The Slowest Moving Things: Creatures of Habit

Before the opening reception of “The Slowest Moving Things: Creatures of Habit”,  I got a chance to chat with Kendall Marsh about her newest body of work.  When ask what inspired Creatures Kendall says, “The show is about progress and the monotony of routine.”  Although seemingly contradictory, Marsh’s unique framing of her subjects reveals how progress and routine can often feed off each other; one holding you in place the other pushing you forward.

The theme of Creatures is illustrated by symbols of time and motion contrasted with images of invertebrates.  In Kendall’s own words, “The hash marks symbolize time wasted, the compass is about finding direction, the arrow  represents forward progress and the insect is the thoughtless hive creature.” Marsh’s body of work examines the constant question of whether to move forward or remain in our own habitual cycle.

When asked about her creative process Kendall says, “I start with the background, even if I don’t have an idea yet.  Then I feel a vibe, create a super loose sketch of shapes and go from there. I like what I think about while I am painting.  Its a time to let go, free my mind and find my motion.”  Our conversation closed with Kendall reflecting on those around her by saying, “The idea of creating something others will enjoy is what motivates me to work.”

Kendall Marsh’s The Slowest Moving Things: Creatures of Habit is on display at Full Circle Gallery through March 4th, 2012.  Visit our facebook page to see photos from the opening reception.  Read more about artist Kendall Marsh at .

Thanks to everyone who helped out with the show and a special thank you to Melissa Salter from My Visual Creation and Larry Beat from Bad Habits Lounge Studio for the amazing pictures.

A Session in Painter Justin Lyons’ Studio

“Wake up, open your eyes and heart, throw away your manual and live your life”.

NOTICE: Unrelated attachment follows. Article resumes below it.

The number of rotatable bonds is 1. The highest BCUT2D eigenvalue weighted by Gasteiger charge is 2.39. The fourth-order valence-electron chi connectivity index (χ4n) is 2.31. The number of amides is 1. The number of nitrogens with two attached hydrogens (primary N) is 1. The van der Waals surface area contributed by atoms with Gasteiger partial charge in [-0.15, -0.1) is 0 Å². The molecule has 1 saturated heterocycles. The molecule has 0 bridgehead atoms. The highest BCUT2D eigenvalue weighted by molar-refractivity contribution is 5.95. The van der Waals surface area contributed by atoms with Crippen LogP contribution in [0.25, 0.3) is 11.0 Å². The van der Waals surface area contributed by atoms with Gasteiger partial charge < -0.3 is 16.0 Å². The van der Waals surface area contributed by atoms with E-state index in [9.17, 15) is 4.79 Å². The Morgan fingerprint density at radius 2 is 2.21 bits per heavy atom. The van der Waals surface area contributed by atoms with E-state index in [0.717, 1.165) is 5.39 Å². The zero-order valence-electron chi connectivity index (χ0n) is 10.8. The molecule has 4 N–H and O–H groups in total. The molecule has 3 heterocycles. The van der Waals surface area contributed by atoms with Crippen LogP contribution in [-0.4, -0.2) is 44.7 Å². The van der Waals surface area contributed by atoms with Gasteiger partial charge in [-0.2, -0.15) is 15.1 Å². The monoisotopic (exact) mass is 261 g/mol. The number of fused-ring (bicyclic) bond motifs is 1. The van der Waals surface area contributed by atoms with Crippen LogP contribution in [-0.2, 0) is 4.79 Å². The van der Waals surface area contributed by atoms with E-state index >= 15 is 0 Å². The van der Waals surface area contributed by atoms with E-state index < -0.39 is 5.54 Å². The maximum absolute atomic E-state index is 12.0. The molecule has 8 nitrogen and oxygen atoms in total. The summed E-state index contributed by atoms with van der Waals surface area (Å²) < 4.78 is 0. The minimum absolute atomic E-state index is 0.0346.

When artist Justin Lyons and I sat down for our painting session these are the words he said to me.  As I looked around his crazy colorful studio we chatted about his process and his inspiration.  I wanted to find out more about how he creates, take a peek at the pieces for his upcoming exhibit “OBJECT-ion” at the Full Circle Gallery, and I wanted to gain more insight about his approach to color. 

The questions:

Why do you create? Justin: “To release stress, work through ideas, figure things out but mostly I use painting as my microphone.”

What is your work about?    

Justin: “I have always wondered why I think certain ways about profiles and stereotypes.  Where I got ideas about the good and bad; how I got programmed?  Where is the programming coming from?  That is what my work is about getting at the programming.  Throwing away the manual, getting people to open the doors in their minds and question the experience.”

What about the imagery and symbolism in your work?                                        Justin: “When you see something attractive you have that initial peripheral experience, and maybe if the object or person is very attractive a little endorphin rush.  The feeling of wanting something.  That is the vibe I try to evoke in people.  I like to draw the viewer in with a childish feel of wanting, with  a safe candy coated look to the work, and once they begin to bite, chew and digest it they see that maybe there’s some meat to it as well.”

Where do you find inspiration?                                                                            Justin: “I find a word or phrase or idea and I pick at it.”                                    As I watched his process this is exactly what he did.  He would draw little doodles and sketches, paint over them, paint around them, then write a phrase to the side.  He also did a lot of sitting, looking and wondering back and forth.  At one point I found him in the yard sanding a ding out of his surfboard.  “Multitasking” he says is his is inspiration and process.

I wanted to know more about his palette.  As you can see from his studio there is color everywhere.   Justin explained that his choice of color is intuitive.  He prefers to use shades and hues of colors over dominating his pieces with primary colors.
When he puts the paint on the canvas he uses colors he knows he is going to like and if he doesn’t like it he just paints over it.  That is what I really enjoyed about this experience and getting to paint with Justin.  His studio is truly a space with no in the lines, no boundaries, no rules and definitely no manual!

P.S Thanks Melissa Salter from My Visual Creation for the amazing pictures!